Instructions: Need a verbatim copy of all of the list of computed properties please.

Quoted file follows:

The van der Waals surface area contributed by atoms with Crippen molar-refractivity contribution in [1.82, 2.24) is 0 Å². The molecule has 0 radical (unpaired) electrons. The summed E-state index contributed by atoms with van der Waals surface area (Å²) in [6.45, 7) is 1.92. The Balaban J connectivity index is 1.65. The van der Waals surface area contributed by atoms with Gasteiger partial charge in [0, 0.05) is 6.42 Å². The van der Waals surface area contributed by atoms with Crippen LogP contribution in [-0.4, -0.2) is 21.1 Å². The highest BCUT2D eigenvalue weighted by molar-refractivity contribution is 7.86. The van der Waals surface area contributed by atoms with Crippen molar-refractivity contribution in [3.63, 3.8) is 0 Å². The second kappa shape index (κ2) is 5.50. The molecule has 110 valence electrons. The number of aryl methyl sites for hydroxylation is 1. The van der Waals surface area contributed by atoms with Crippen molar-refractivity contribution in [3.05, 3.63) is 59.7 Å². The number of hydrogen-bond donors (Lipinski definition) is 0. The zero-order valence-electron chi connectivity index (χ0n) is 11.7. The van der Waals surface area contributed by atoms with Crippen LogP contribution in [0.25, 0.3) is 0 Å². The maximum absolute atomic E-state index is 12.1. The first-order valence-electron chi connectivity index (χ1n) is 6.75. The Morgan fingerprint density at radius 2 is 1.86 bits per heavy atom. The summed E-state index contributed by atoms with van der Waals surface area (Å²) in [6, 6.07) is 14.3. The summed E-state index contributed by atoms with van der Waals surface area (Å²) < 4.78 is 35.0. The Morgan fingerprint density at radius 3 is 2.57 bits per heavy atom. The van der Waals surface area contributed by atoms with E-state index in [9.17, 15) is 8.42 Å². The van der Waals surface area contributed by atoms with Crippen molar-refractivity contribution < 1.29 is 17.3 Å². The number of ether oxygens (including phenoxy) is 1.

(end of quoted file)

The van der Waals surface area contributed by atoms with Crippen molar-refractivity contribution in [1.82, 2.24) is 0 Å². The molecule has 0 radical (unpaired) electrons. The summed E-state index contributed by atoms with van der Waals surface area (Å²) in [6.45, 7) is 1.92. The Balaban J connectivity index is 1.65. The van der Waals surface area contributed by atoms with Gasteiger partial charge in [0, 0.05) is 6.42 Å². The van der Waals surface area contributed by atoms with Crippen LogP contribution in [-0.4, -0.2) is 21.1 Å². The highest BCUT2D eigenvalue weighted by molar-refractivity contribution is 7.86. The van der Waals surface area contributed by atoms with Crippen molar-refractivity contribution in [3.63, 3.8) is 0 Å². The second kappa shape index (κ2) is 5.50. The molecule has 110 valence electrons. The number of aryl methyl sites for hydroxylation is 1. The van der Waals surface area contributed by atoms with Crippen molar-refractivity contribution in [3.05, 3.63) is 59.7 Å². The number of hydrogen-bond donors (Lipinski definition) is 0. The zero-order valence-electron chi connectivity index (χ0n) is 11.7. The van der Waals surface area contributed by atoms with Crippen LogP contribution in [0.25, 0.3) is 0 Å². The maximum absolute atomic E-state index is 12.1. The first-order valence-electron chi connectivity index (χ1n) is 6.75. The Morgan fingerprint density at radius 2 is 1.86 bits per heavy atom. The summed E-state index contributed by atoms with van der Waals surface area (Å²) in [6, 6.07) is 14.3. The summed E-state index contributed by atoms with van der Waals surface area (Å²) < 4.78 is 35.0. The Morgan fingerprint density at radius 3 is 2.57 bits per heavy atom. The van der Waals surface area contributed by atoms with E-state index in [9.17, 15) is 8.42 Å². The van der Waals surface area contributed by atoms with Crippen molar-refractivity contribution < 1.29 is 17.3 Å². The number of ether oxygens (including phenoxy) is 1.